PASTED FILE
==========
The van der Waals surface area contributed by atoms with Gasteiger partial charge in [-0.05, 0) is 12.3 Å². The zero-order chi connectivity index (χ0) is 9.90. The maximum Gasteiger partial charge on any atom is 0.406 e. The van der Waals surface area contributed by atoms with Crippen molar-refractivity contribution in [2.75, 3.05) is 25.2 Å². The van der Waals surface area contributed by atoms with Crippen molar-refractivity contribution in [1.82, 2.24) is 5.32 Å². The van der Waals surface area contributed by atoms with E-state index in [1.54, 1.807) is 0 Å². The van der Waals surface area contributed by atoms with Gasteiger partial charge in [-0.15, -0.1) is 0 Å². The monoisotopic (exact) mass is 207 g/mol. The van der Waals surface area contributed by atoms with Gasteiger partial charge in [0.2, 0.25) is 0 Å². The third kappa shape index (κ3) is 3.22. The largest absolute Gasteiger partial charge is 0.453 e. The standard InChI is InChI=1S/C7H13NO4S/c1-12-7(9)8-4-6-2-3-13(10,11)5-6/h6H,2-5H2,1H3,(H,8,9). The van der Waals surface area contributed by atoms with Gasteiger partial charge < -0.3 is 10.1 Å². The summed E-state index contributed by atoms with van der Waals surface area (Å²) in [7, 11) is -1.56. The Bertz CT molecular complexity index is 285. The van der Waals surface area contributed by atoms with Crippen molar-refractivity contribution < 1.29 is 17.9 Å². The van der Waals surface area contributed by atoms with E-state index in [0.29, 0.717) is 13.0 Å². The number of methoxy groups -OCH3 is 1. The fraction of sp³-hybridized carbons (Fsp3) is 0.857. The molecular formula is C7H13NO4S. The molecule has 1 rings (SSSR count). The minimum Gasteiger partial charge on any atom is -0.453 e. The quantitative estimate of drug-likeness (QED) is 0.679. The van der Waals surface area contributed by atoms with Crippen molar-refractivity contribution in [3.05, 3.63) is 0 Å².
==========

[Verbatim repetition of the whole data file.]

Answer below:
The van der Waals surface area contributed by atoms with Gasteiger partial charge in [-0.05, 0) is 12.3 Å². The zero-order chi connectivity index (χ0) is 9.90. The maximum Gasteiger partial charge on any atom is 0.406 e. The van der Waals surface area contributed by atoms with Crippen molar-refractivity contribution in [2.75, 3.05) is 25.2 Å². The van der Waals surface area contributed by atoms with Crippen molar-refractivity contribution in [1.82, 2.24) is 5.32 Å². The van der Waals surface area contributed by atoms with E-state index in [1.54, 1.807) is 0 Å². The van der Waals surface area contributed by atoms with Gasteiger partial charge in [-0.15, -0.1) is 0 Å². The monoisotopic (exact) mass is 207 g/mol. The van der Waals surface area contributed by atoms with Gasteiger partial charge in [0.2, 0.25) is 0 Å². The third kappa shape index (κ3) is 3.22. The largest absolute Gasteiger partial charge is 0.453 e. The standard InChI is InChI=1S/C7H13NO4S/c1-12-7(9)8-4-6-2-3-13(10,11)5-6/h6H,2-5H2,1H3,(H,8,9). The van der Waals surface area contributed by atoms with Gasteiger partial charge < -0.3 is 10.1 Å². The summed E-state index contributed by atoms with van der Waals surface area (Å²) in [7, 11) is -1.56. The Bertz CT molecular complexity index is 285. The van der Waals surface area contributed by atoms with Crippen molar-refractivity contribution < 1.29 is 17.9 Å². The van der Waals surface area contributed by atoms with E-state index in [0.29, 0.717) is 13.0 Å². The number of methoxy groups -OCH3 is 1. The fraction of sp³-hybridized carbons (Fsp3) is 0.857. The molecular formula is C7H13NO4S. The molecule has 1 rings (SSSR count). The minimum Gasteiger partial charge on any atom is -0.453 e. The quantitative estimate of drug-likeness (QED) is 0.679. The van der Waals surface area contributed by atoms with Crippen molar-refractivity contribution in [3.05, 3.63) is 0 Å².